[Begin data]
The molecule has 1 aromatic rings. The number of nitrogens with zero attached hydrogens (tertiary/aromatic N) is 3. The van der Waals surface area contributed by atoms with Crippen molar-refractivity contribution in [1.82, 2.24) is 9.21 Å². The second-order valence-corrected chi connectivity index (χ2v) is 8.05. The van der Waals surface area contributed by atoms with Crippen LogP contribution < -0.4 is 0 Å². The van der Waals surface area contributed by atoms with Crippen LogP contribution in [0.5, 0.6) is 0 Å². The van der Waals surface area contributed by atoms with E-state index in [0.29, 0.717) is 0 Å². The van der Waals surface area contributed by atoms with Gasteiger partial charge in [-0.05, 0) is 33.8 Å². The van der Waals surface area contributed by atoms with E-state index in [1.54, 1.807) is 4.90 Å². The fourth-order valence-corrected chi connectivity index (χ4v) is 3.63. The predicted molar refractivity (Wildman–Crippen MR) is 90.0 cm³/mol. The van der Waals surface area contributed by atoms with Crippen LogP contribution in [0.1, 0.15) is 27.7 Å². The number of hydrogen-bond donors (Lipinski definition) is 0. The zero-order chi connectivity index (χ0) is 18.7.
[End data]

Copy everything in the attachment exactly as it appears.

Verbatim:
The molecule has 1 aromatic rings. The number of nitrogens with zero attached hydrogens (tertiary/aromatic N) is 3. The van der Waals surface area contributed by atoms with Crippen molar-refractivity contribution in [1.82, 2.24) is 9.21 Å². The second-order valence-corrected chi connectivity index (χ2v) is 8.05. The van der Waals surface area contributed by atoms with Crippen LogP contribution < -0.4 is 0 Å². The van der Waals surface area contributed by atoms with Crippen LogP contribution in [0.5, 0.6) is 0 Å². The van der Waals surface area contributed by atoms with E-state index in [0.29, 0.717) is 0 Å². The van der Waals surface area contributed by atoms with Gasteiger partial charge in [-0.05, 0) is 33.8 Å². The van der Waals surface area contributed by atoms with E-state index in [1.54, 1.807) is 4.90 Å². The fourth-order valence-corrected chi connectivity index (χ4v) is 3.63. The predicted molar refractivity (Wildman–Crippen MR) is 90.0 cm³/mol. The van der Waals surface area contributed by atoms with Crippen LogP contribution in [0.1, 0.15) is 27.7 Å². The number of hydrogen-bond donors (Lipinski definition) is 0. The zero-order chi connectivity index (χ0) is 18.7.